Term Paper: Working Poor Are

Pages: 4 (1416 words)  ·  Bibliography Sources: 1+  ·  Level: College Senior  ·  Topic: Family and Marriage  ·  Buy This Paper


[. . .] Ehrenreich's book demonstrates that America's poor are not lazy - they have a much harder life than many of us can imagine.

According to a recent article (People's Tribune, 2001), "Oregon welfare agency recently handed out a circular to poor women telling them that, to save money, they should "check the dump and residential/business dumpsters" to find things they need." While this may be seen as a reasonable request to some, it seems to be a type of inhumane treatment that should be protested.

However, due to the fact that Americans are being taught that the poor are poor because of their own "personal failings," we tend to view poverty as shameful and often turn the other cheek. Still, Americans are worried about poverty. People may, at least once in their lives, find themselves without enough money for rent, transportation, medical bills, and food.

Some argue that the poor are lazy and that's why they're poor. However, a recent survey by National Public Radio, the Kaiser Family Foundation, and Harvard University's Kennedy School of Government contradicts this belief, showing that the majority of low-income people reported that they do work. So if the poor are not lazy, why is poverty growing in America?

According to a recent article (Microenterprise, 2001), democracy thrives with healthy economies and vice versa. When people are poor, weak, and suffering, they have no time or energy to defend their basic human rights as free men and women who have a say in their country's laws and leaders. When democracy frays, other political systems win - and the world has had enough of totalitarian and terrorist regimes.

The major causes of poverty given by those polled were: drug abuse, medical bills, too few jobs (or too many part-time or low-wage jobs), too many single-parent families, and too many immigrants. Approximately half of the public stated that the poor are not doing enough to help themselves out of poverty and that they have it too easy, and the other half says that circumstances beyond their control cause them to be poor. Contrary to what our leaders would like us to believe, being poor has nothing to do with the poor, working or not. It has to do more with the functions of an economic system, which is known as capitalism. The law of maximum profit governs capitalism.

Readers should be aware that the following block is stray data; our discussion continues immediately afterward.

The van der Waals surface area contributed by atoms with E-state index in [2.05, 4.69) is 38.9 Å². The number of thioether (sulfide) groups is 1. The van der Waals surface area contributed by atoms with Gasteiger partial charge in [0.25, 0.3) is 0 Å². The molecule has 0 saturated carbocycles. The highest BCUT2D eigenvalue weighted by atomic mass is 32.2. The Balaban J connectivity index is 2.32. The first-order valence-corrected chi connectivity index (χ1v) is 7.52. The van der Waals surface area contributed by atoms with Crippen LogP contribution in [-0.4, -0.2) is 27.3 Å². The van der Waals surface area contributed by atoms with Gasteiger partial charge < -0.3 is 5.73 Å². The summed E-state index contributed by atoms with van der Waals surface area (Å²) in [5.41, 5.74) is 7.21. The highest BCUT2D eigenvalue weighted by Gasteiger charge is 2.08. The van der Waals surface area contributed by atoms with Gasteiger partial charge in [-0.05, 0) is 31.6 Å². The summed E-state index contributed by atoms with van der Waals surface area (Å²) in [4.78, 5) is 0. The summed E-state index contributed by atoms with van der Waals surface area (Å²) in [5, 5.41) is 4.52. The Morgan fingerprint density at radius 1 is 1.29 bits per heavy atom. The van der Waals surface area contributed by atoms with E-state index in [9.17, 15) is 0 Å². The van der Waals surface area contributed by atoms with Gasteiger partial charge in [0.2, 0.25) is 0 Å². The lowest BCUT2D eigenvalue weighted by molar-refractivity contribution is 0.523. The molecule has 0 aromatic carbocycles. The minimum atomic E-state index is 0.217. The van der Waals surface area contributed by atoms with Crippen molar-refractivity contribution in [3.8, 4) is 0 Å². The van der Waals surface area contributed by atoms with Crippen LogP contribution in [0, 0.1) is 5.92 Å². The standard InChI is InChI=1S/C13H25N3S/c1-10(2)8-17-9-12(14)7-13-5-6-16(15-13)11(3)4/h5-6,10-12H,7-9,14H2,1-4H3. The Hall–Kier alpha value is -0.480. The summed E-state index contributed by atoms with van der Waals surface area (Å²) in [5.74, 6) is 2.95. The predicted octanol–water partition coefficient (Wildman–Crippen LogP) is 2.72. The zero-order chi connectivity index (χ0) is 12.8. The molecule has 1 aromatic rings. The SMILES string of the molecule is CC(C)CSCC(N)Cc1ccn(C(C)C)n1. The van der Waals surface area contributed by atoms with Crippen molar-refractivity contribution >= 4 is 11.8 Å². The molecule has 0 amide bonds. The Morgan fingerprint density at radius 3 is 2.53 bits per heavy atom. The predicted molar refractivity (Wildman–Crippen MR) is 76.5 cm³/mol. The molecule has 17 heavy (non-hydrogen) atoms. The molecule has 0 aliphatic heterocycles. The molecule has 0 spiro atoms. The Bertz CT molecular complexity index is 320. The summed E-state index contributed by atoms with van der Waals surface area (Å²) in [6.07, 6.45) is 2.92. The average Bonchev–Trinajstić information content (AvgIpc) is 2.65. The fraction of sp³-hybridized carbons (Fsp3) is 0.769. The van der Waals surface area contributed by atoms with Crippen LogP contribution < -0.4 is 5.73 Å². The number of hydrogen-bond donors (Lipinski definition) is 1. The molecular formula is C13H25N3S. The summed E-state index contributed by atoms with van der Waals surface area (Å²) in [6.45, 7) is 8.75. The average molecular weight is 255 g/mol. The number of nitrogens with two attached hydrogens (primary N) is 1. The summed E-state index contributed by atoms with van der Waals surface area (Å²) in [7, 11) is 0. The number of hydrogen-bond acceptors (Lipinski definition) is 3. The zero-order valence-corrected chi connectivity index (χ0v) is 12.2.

It is this law of maximum profit that determines our economy and consequently the number of jobs (People's Tribune, 2001). The growth of poverty has nothing to do with whether people are doing enough to help themselves out of poverty. In fact, poverty is ingrained into the workings of the capitalist system. Under capitalism, two classes exist. One class is made up of those who have to work for a living -- whether they are employed or unemployed, whether working in a factory, as a janitor, a computer programmer, a secretary or any other job. Then there are those who have appropriated the means of production, such as factories, mines, real estate, high technology, and more, for their own personal wealth.

The solution to poverty in America is not to insist that the poor work more. The solution lies in developing a new economic system: one that will put life and humanity first and profits second; one that will work for the majority of Americans, who have to work for a living, and not just for the minority, who do not.


Coryn. C. (Fall 2001). Antecedents of Attitudes Toward the Poor. Annual meeting of the Great Plains Students' Psychology Convention, St. Joseph, MO. Tagler, MJ.

Ehrenreich, Barbara. (2001). Nickel and Dimed: On (Not) Getting By in America. New York: Danziger.

Microenterprise. (January, 2001). Compassion and Economics Join Forces to Empower the Poorest of the Poor. Research News & Opportunities in Science and Theology.

People's Tribune. (June, 2001). Growing poverty is America's shame -- here's how we can end it. People's Tribune (Online Edition), Vol. 26 No. 6 / June, 2001. http://www.lrna.org.

Quammen, David. (August 6, 1996). Now That "Welfare As We Know It" Is Ended, Let's Quit Kidding Ourselves About The Poor! Ari.net. Retrieved from the Internet at… [END OF PREVIEW]

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